O&M Strategies Can Keep You Safer at Tricky Intersections

A person with a white cane walking in a crosswalk

Orientation and Mobility (O&M) training helps people who are blind or who have low vision move around safely in all environments. Navigating busy street intersections is one of many important skills included in O&M training.

Certified Orientation and Mobility Specialist Brent Perzentka of the Council is a member of the City of Madison’s Vision Zero task force. This working group, made up of police, city engineers, biking and pedestrian advocates, and other stakeholders aims to improve safety for everyone moving about in the city, with the ambitious goal of eliminating all traffic fatalities and serious injuries on the city’s streets, bike paths and sidewalks. Safer intersections and a strong understanding of how to navigate them is part of the formula for achieving that goal.

Brent says intersections come in three different environmental categories: Quiet, residential intersections are what one usually encounters on a neighborhood stroll. Then there are intersections in “semi-business” districts, where crosswalks may have as many as four lanes moving through them. Business districts are the busiest type of intersections. They are surrounded by as many as six-to-eight moving traffic lanes.

Each category of intersection requires a different approach for pedestrians with vision loss. For example, for lower-traffic intersections like those found on a neighborhood, Brent suggests these steps:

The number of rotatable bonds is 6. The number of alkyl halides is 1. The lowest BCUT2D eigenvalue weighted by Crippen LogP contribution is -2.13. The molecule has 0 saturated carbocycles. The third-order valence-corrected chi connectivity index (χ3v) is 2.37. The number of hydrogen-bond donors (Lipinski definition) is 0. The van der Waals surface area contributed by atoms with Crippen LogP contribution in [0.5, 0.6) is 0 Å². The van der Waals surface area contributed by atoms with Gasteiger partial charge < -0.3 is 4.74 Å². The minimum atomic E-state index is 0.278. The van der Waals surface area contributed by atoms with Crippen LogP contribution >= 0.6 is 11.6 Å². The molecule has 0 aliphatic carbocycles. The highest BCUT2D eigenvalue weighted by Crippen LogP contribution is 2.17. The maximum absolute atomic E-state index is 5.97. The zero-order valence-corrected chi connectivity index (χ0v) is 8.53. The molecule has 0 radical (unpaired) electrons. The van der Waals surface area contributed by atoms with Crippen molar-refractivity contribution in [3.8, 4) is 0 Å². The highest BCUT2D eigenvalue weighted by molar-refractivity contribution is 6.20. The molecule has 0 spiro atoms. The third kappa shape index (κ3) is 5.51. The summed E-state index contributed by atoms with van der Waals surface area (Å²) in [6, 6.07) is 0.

• Come to a standstill squarely on the sidewalk ramp.
• Cross your body with your cane. It tells drivers “I’m not crossing right now. I’m just waiting until it’s safe.”
• Identify the intersection by standing still and listening to cars in motion and cars stopping. This can tell you if the intersection is a two-way stop or a four-way stop.
• Wait until you hear no cars. All quiet means all clear.

Brent says the road’s contours can be a good way to maintain your orientation as you cross an intersection. “Many streets are domed up toward the middle,” says Brent. This is to aid drainage during heavy precipitation, but it also provides a slight uphill-downhill sensation to the pedestrian.

Brent also has suggestions for people who want to call local officials’ attention to an intersection that needs a safety upgrade. Reaching out to the local streets or engineering department is a good first step. A number of Council clients, friends and allies have successfully advocated for audible pedestrian signals at busy intersections.

Local government staff members generally welcome input from residents about dangerous intersections. “The majority of stories I hear from people around the state are that they are receptive to feedback,” says Brent. “Get to know your local people. If you speak up, you might be helping dozens of other people.”

If you are interested in discussing how you can benefit from O&M training, you can contact Brent at 608 237-8112 or BPerzentka@WCBlind.org.

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